Catalog Printing--An Evolving Market Thrives
On the printing end, Perry Judd's, based in Waterloo, WI, had experienced enough positive volume to justify adding more press capacity to accommodate the business, according to Craig Hutchison, president and CEO. Perry Judd's realized significant volume in the first half of the year, then enjoyed a heavy flow heading into the second half and the holiday season.
"We installed a second eight-unit, stacked, 211⁄2˝ Heidelberg M-3000 in our Baraboo plant in October 1998, so we had the capacity available to welcome many new catalog customers, as well as the ability to absorb the increases in page counts and quantities that our current customers added this year," he remarks.
"Nothing has really changed dramatically in terms of direct marketer needs, but I would say that delivery at home, and the tracking and confirmation reports to validate in-home delivery, continue to take on more and more significance," he adds. "Direct marketers are very sophisticated in terms of order patterns, and stocking and staffing based upon their projections. Because of this sophistication, the delivery process must be fine-tuned—from the original production schedule to the carriers to the postal system—to meet catalog marketers' expectations. We suspect that this aspect of what we do for our customers will continue to grow in importance, as our clients look to reduce this cycle time and still deliver on time."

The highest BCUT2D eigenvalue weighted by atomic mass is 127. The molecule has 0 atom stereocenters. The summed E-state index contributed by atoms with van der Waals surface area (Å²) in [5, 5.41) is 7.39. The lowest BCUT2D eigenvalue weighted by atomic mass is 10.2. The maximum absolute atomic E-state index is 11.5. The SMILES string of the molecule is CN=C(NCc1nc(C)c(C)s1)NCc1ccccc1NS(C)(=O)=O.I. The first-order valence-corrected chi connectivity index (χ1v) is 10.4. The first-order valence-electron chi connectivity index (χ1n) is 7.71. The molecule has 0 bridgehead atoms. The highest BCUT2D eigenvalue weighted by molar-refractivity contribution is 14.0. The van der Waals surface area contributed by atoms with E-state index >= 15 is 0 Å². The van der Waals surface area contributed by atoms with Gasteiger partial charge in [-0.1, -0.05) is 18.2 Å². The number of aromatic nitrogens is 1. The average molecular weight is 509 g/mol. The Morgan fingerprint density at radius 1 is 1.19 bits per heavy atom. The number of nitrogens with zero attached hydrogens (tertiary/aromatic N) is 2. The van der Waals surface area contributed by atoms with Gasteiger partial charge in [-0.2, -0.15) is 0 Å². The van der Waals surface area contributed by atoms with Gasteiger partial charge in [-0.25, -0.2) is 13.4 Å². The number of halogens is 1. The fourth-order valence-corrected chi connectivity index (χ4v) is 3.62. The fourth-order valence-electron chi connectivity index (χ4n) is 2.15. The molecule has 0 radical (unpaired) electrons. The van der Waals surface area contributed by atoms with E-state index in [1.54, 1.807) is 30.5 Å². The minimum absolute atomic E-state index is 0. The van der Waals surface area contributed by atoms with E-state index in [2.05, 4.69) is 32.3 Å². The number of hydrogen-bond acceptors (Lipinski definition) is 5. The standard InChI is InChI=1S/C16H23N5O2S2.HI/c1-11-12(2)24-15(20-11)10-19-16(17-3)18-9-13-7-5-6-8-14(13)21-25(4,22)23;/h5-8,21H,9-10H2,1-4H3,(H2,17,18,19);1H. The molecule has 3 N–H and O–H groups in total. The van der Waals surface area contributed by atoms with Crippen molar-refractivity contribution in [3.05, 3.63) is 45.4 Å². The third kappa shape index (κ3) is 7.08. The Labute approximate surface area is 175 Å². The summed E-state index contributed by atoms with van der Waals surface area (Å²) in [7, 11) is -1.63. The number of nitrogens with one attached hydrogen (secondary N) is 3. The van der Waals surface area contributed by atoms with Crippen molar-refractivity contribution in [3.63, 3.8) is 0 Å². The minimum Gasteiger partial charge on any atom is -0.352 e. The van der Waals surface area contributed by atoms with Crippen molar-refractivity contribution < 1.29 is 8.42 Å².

Hutchison believes the economic climate and consumer tendencies that held true in 1999 will carry over into the new millennium. He doesn't foresee any significant cost increases tabbed for the production process, but notes that consolidation in the ink-and-paper industries would have a bearing on consumables pricing. With the combination of strong demand and moderate cost increases, he believes that catalog marketers will continue to grow their businesses, resulting in higher page counts and larger print orders for printers.